An Irish-led, international team of marine scientists on board the RV Celtic Explorer recently completed the third and final leg of an extensive offshore reef study using the Marine Institute’s remote operated vehicle (ROV) Holland 1. The 21-day expedition investigating…

For all you need on the Marine Environment - covering the latest news and updates on marine science and wildlife, weather and climate, power from the sea and Ireland's coastal regions and communities - the place to be is Afloat.ie.

Coastal Notes

The Coastal Notes category covers a broad range of stories, events and developments that have an impact on Ireland's coastal regions and communities, whose lives and livelihoods are directly linked with the sea and Ireland's coastal waters.

Topics covered in Coastal Notes can be as varied as the rare finding of sea-life creatures, an historic shipwreck with secrets to tell, or even a trawler's net caught hauling much more than just fish.

Other angles focusing the attention of Coastal Notes are Ireland's maritime museums, which are of national importance to maintaining access and knowledge of our nautical heritage, and those who harvest the sea using small boats based in harbours where infrastructure and safety pose an issue, plying their trade along the rugged wild western seaboard.

Coastal Notes tells the stories that are arguably as varied as the environment they come from, and which shape people's interaction with the natural world and our relationship with the sea.

Marine Wildlife

One of the greatest memories of any day spent boating around the Irish coast is an encounter with Marine Wildlife. It's a thrill for young and old to witness seabirds, seals, dolphins and whales right there in their own habitat. And as boaters fortunate enough to have experienced it will testify, even spotting a distant dorsal fin can be the highlight of any day afloat. Was that a porpoise? Was it a whale? No matter how brief the glimpse, it's a privilege to share the seas with Irish marine wildlife.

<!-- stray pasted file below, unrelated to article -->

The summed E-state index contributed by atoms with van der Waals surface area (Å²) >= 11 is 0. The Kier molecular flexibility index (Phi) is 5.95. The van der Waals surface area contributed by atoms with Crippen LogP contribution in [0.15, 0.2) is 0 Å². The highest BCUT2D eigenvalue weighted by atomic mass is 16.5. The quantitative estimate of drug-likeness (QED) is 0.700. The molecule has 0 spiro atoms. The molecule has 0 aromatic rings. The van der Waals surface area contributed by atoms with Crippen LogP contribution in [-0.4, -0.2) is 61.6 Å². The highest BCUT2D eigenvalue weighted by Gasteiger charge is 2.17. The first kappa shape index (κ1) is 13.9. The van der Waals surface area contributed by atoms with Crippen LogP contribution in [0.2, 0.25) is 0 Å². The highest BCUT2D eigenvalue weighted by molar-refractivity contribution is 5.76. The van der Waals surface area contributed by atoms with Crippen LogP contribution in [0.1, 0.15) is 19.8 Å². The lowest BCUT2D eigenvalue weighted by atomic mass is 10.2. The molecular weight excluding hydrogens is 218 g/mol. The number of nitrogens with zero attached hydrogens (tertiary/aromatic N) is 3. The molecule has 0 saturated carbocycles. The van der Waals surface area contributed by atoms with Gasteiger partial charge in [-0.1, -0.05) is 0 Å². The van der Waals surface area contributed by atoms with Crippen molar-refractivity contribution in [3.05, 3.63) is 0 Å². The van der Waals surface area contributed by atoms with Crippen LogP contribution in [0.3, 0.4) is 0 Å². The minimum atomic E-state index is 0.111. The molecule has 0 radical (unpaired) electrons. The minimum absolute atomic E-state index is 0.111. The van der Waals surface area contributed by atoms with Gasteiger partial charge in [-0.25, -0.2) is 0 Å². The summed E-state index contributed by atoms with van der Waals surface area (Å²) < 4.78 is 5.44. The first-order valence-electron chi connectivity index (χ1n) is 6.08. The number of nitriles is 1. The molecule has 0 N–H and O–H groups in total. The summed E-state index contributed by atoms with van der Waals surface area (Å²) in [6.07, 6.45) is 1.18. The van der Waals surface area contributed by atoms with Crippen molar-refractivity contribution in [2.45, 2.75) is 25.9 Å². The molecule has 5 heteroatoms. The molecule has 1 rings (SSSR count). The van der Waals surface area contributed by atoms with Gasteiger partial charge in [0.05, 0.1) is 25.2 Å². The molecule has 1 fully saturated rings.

Thanks to our location in the North Atlantic, there appears to be no shortage of marine life to observe. From whales to dolphins, seals, sharks and other ocean animals, the Marine Wildlife category documents the most interesting accounts around our shores. And we're keen to receive your observations, your photos, links and video clips, too!

Also valuable is the unique perspective of all those who go afloat, from coastal sailing to sea angling to inshore kayaking to offshore yacht racing, as what they encounter can be of great importance to organisations such as the Irish Whale and Dolphin Group (IWDG). Thanks to their work we now know we share the seas with dozens of species who also call Ireland home. But as impressive as the list is, the experts believe there are still gaps in our knowledge. Next time you are out on the ocean waves, keep a sharp look out!